In a recent appeal before the Massachusetts Department of Industrial Accidents Review Board, the workers’ compensation insurer for the employer argued that the employee’s back surgery was not causally related to his work injury. In this case, there had been a discrepancy of facts supporting the judge’s decision to award benefits to an injured employee.
The employee, 44 years old at the time of the hearing, injured his back in 1991 while working at a supermarket, and he underwent a laminectomy (also known as decompression surgery, it involves enlarging the spinal canal to relieve pressure on the spinal cord and nerves) in the following year. In 1993, the employee returned to work for his employer, an electrical company, until he was laid off in 2009. He briefly returned to work for a large order in 2011 and then was laid off in March 2012.
According to the employee, he did not recall a specific incident that injured his back, but he stated that his injury took place during repetitive work-related carrying and lifting.
In 2013, following a § 10A conference, the judge ordered § 34 benefits, but the insurer was not ordered to pay for lumbar surgery. Both the insurer and the employee appealed the order, and the employee underwent a § 11A(2) examination. The examining surgeon’s report was the only medical evidence in the case.
The judge found that the employee suffered an industrial injury between August 2011 and March 2012. He held that this injury combined with a pre-existing back condition to cause or prolong a disability. While the industrial injury was a major but necessary predominant cause of the disability and need for treatment, the judge ordered payment of §§ 34 and 35 benefits, as well as payment of medical costs (including for a back surgery in November 2013).
The insurer argued that the impartial physician set forth a “major cause” opinion that was based on assumed work conditions that the judge had not credited. According to the insurer, the opinion did not sustain the employee’s burden of proof. While the employee had described his work duties to the impartial examiner, including the weight that he lifted, the judge had acknowledged that the employee had exaggerated his description.
The Board held that the lack of specific findings was a problem, since the judge had found that it could not be determined what had been the employee’s frequency of lifting and carrying. While the employee stated to the doctor that he carried loads four or five hundred times a day, the judge found this to be an exaggeration. According to the Board, the issue was that without a record of the true number of times that the employee carried buckets, it was difficult to tell if the employee had in fact “somewhat” exaggerated, as the judge stated.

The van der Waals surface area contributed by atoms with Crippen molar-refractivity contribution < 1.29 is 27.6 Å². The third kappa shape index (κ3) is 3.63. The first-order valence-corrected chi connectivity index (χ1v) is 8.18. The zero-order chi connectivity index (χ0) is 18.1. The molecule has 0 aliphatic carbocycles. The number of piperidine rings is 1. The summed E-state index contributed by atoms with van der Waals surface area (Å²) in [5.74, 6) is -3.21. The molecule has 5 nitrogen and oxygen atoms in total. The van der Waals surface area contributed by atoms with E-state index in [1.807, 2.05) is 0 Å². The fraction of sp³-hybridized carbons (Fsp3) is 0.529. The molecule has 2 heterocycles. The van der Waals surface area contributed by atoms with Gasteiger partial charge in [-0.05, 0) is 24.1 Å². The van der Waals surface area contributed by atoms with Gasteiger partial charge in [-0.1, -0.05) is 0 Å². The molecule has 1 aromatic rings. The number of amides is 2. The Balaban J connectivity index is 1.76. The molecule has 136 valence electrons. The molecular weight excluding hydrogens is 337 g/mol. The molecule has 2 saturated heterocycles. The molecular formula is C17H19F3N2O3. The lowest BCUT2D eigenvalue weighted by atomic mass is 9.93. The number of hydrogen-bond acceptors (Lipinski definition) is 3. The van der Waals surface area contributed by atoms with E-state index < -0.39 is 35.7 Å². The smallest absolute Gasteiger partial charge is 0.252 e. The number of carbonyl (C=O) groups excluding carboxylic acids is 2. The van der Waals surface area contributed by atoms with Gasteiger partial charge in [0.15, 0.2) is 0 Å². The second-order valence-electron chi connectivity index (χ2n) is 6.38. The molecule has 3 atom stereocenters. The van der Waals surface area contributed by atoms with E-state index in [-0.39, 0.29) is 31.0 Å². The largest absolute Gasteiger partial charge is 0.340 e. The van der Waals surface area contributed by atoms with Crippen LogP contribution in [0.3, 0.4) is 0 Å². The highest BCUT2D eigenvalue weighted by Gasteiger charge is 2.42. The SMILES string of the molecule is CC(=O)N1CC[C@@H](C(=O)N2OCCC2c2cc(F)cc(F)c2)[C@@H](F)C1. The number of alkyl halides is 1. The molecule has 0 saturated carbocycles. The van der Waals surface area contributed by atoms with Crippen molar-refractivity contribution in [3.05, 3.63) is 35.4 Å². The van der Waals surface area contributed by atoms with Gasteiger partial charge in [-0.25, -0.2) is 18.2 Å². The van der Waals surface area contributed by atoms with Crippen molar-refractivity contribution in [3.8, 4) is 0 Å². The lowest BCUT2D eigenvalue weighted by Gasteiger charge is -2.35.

However, the Board stated that while the discrepancy between the facts the judge adopted and the facts provided to the doctor was a problem, it was not necessarily fatal to the employee’s claim. The employee must prove every element of his claim, but there was no requirement that the causal connection be shown only through expert testimony. In this particular case, the judge mentioned the employee’s exaggerated testimony as one factor among others. He failed to specify these other factors. Therefore, the Board stated that it could not be clear whether the medical opinion could serve as the basis of showing a causal relationship.
The Board also held that the judge’s award of medical benefits for the November 2013 surgery did not have a medical onion foundation. When an employee makes a claim for medical benefits, the Board stated they are obligated to introduce evidence that the medical treatment was reasonable, adequate, and causally related. In this case, the employee’s testimony alone could not establish these factors. The employee did not submit additional medical evidence and therefore failed in meeting his burden of proof.
The Board held that regardless of the outcome of the causal relationship decision, the finding that the November 2013 surgery had been caused by repetitive work was an error.
The Board vacated the finding regarding the back surgery being causally related to the work injury and recommitted the case for further findings of the employee’s frequency and weight of lifting.
Injured workers or those suffering from work-related medical conditions may be entitled to recover compensation from their employer. At the Massachusetts firm of Pulgini & Norton, our workers’ compensation lawyers provide legal representation for individuals pursuing workers’ compensation benefits. Discuss your benefits claim with a skilled attorney by calling (781) 843-2200 or completing our online form.
More Blog Posts:
Reviewing Board Holds Judge Made Findings Contrary to Medical Evidence and Massachusetts Workers’ Compensation Rules of Law Concerning Modification of Benefits Award, Massachusetts Workers’ Compensation lawyer Blog, December 22, 2016
Massachusetts Reviewing Board Finds Harmful Error in Inconsistent Findings Regarding the Cause of Employee’s Psychological Harm, Massachusetts Workers’ Compensation lawyer Blog, December 16, 2016